Despite the constant reminders of the violence all around them, the volunteers did their best to make the refugee center as comfortable and welcoming as they could. In addition to the meals, room to sleep, and access to medical care, a hairstylist gave haircuts, and other women offered massages. Often, the refugees just wanted someone to talk to.
“They just wanted to tell you where they came from, their pets they left behind, their husband or brother or father who is fighting,” Dr. Kashin said. “We just sat with them and listened and offered encouragement and tried to give them any help we could. I held back a lot of tears.”
In addition to the supplies they brought with them, the refugee center regularly received shipments of humanitarian aid from the U.S. and other European countries, including diapers and formula (before the formula shortage), warm clothes, and medications.
“The airline didn’t charge us for extra bags because it was humanitarian aid,” Dr. Kashin said. “It was really neat to see how the U.S. and the whole world responded to Ukraine.”
After 20 days, Dr. Kashin returned to the U.S., but her brother remained in Ukraine, continuing to forge relationships and deliver supplies.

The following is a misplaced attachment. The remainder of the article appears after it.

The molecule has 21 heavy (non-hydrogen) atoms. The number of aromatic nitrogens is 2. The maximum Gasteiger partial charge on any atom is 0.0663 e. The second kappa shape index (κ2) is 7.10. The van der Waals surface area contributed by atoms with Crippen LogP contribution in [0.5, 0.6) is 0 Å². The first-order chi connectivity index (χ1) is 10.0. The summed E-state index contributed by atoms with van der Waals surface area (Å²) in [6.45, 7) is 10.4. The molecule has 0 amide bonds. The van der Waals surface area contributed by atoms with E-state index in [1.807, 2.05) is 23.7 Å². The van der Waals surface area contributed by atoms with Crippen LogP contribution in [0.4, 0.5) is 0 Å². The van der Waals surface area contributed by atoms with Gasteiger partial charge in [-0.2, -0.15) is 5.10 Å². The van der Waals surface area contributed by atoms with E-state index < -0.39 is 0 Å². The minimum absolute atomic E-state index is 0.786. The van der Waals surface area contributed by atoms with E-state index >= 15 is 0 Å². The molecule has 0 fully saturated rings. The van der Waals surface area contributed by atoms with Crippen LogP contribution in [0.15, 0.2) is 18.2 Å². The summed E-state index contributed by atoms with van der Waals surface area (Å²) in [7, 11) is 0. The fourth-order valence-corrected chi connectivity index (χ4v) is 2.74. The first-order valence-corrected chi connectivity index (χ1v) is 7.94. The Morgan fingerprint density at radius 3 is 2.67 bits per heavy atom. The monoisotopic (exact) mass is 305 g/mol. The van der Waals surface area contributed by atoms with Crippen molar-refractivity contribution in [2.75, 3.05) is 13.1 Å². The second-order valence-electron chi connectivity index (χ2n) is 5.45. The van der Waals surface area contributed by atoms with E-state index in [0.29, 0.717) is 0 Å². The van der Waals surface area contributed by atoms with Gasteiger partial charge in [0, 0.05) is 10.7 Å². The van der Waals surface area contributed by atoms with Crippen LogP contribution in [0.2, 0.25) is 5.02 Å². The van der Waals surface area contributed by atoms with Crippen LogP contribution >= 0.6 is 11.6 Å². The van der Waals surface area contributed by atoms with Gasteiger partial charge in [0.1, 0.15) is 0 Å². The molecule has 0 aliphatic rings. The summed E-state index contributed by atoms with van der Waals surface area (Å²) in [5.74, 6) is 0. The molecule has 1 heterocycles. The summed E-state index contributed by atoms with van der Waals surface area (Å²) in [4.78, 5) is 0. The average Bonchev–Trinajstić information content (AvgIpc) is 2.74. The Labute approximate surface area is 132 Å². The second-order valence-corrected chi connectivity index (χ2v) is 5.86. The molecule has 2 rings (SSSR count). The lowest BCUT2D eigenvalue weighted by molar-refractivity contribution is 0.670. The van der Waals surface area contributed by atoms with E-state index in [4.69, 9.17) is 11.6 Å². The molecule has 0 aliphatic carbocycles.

“It was hard coming back. I had a little bit of survivor’s guilt,” Dr. Kashin said. “This is pretty much home country. If I didn’t come to the U.S. as a child, what would my life be? I could be one of those women that were raped and killed. It is horrendous to think about.”
She intends to return to Ukraine at some point. In the meantime, she continues to raise funds for supplies and remains in contact with many of the people she met there. More difficult, however, is communicating with her Russian family. The topic of “war” is completely off-limits.
Beyond a return trip to Ukraine, Dr. Kashin’s plans are wide open, thanks to MFM being such a large field. She can continue or perhaps select something new.
“I really love women’s health she said. “There is so much to learn in this field. I would like to do more medical mission work in the future. For now, I am happy where I’m at.”
One thing she does know is that the people of Ukraine will persevere.
“They are running out of gas, and they have nothing to fight with. But they are a very resilient people,” she said. “Even though the war is still going, certain parts of Ukraine are being rebuilt already. I’m very thankful for everyone who has shown support with money, encouragement, and prayer.”